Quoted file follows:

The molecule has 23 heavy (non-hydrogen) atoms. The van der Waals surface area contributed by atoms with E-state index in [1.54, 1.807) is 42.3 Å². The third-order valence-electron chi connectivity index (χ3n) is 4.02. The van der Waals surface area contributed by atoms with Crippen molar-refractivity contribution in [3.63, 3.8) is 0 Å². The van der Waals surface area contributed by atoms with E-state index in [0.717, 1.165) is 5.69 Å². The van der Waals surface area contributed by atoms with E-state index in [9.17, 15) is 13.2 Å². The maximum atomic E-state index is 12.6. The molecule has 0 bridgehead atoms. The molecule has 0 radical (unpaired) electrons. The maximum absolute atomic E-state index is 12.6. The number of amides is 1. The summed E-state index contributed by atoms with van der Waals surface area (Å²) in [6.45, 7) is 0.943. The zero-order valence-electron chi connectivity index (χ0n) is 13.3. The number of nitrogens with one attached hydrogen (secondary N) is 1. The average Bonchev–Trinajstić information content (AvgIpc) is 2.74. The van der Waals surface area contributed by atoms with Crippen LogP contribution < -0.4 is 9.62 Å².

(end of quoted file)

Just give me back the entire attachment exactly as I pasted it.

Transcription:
The molecule has 23 heavy (non-hydrogen) atoms. The van der Waals surface area contributed by atoms with E-state index in [1.54, 1.807) is 42.3 Å². The third-order valence-electron chi connectivity index (χ3n) is 4.02. The van der Waals surface area contributed by atoms with Crippen molar-refractivity contribution in [3.63, 3.8) is 0 Å². The van der Waals surface area contributed by atoms with E-state index in [0.717, 1.165) is 5.69 Å². The van der Waals surface area contributed by atoms with E-state index in [9.17, 15) is 13.2 Å². The maximum atomic E-state index is 12.6. The molecule has 0 bridgehead atoms. The molecule has 0 radical (unpaired) electrons. The maximum absolute atomic E-state index is 12.6. The number of amides is 1. The summed E-state index contributed by atoms with van der Waals surface area (Å²) in [6.45, 7) is 0.943. The zero-order valence-electron chi connectivity index (χ0n) is 13.3. The number of nitrogens with one attached hydrogen (secondary N) is 1. The average Bonchev–Trinajstić information content (AvgIpc) is 2.74. The van der Waals surface area contributed by atoms with Crippen LogP contribution < -0.4 is 9.62 Å².